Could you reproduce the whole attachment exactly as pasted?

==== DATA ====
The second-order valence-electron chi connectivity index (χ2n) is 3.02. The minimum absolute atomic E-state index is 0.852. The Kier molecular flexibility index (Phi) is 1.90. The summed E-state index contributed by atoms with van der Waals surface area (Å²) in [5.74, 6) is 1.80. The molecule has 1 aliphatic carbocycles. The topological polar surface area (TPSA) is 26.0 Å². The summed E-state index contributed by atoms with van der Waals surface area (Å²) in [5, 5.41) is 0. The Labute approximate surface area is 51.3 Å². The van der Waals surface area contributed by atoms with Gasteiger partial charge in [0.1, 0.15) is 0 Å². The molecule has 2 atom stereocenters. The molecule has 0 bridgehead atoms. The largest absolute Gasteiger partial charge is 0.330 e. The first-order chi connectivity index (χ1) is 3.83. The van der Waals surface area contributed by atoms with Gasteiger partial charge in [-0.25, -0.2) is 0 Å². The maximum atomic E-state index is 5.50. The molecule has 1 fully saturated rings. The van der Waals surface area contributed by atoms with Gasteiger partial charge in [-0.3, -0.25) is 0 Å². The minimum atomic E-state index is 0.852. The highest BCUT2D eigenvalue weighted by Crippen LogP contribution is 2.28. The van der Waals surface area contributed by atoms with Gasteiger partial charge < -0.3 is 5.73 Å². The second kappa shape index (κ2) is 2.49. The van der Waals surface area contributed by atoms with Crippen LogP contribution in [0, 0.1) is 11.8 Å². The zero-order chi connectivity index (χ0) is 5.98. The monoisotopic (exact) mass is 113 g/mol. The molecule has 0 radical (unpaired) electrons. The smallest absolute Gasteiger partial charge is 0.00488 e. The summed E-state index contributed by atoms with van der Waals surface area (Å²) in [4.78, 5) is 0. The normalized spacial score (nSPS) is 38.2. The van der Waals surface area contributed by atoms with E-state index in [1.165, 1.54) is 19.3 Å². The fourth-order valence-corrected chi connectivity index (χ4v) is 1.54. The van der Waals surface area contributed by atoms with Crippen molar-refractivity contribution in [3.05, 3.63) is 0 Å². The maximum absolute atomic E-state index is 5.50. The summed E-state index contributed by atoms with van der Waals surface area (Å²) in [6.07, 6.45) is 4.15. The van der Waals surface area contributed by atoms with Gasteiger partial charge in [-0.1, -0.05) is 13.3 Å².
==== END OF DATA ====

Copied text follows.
The second-order valence-electron chi connectivity index (χ2n) is 3.02. The minimum absolute atomic E-state index is 0.852. The Kier molecular flexibility index (Phi) is 1.90. The summed E-state index contributed by atoms with van der Waals surface area (Å²) in [5.74, 6) is 1.80. The molecule has 1 aliphatic carbocycles. The topological polar surface area (TPSA) is 26.0 Å². The summed E-state index contributed by atoms with van der Waals surface area (Å²) in [5, 5.41) is 0. The Labute approximate surface area is 51.3 Å². The van der Waals surface area contributed by atoms with Gasteiger partial charge in [0.1, 0.15) is 0 Å². The molecule has 2 atom stereocenters. The molecule has 0 bridgehead atoms. The largest absolute Gasteiger partial charge is 0.330 e. The first-order chi connectivity index (χ1) is 3.83. The van der Waals surface area contributed by atoms with Gasteiger partial charge in [-0.25, -0.2) is 0 Å². The maximum atomic E-state index is 5.50. The molecule has 1 fully saturated rings. The van der Waals surface area contributed by atoms with Gasteiger partial charge in [-0.3, -0.25) is 0 Å². The minimum atomic E-state index is 0.852. The highest BCUT2D eigenvalue weighted by Crippen LogP contribution is 2.28. The van der Waals surface area contributed by atoms with Gasteiger partial charge < -0.3 is 5.73 Å². The second kappa shape index (κ2) is 2.49. The van der Waals surface area contributed by atoms with Crippen LogP contribution in [0, 0.1) is 11.8 Å². The zero-order chi connectivity index (χ0) is 5.98. The monoisotopic (exact) mass is 113 g/mol. The molecule has 0 radical (unpaired) electrons. The smallest absolute Gasteiger partial charge is 0.00488 e. The summed E-state index contributed by atoms with van der Waals surface area (Å²) in [4.78, 5) is 0. The normalized spacial score (nSPS) is 38.2. The van der Waals surface area contributed by atoms with E-state index in [1.165, 1.54) is 19.3 Å². The fourth-order valence-corrected chi connectivity index (χ4v) is 1.54. The van der Waals surface area contributed by atoms with Crippen molar-refractivity contribution in [3.05, 3.63) is 0 Å². The maximum absolute atomic E-state index is 5.50. The summed E-state index contributed by atoms with van der Waals surface area (Å²) in [6.07, 6.45) is 4.15. The van der Waals surface area contributed by atoms with Gasteiger partial charge in [-0.1, -0.05) is 13.3 Å².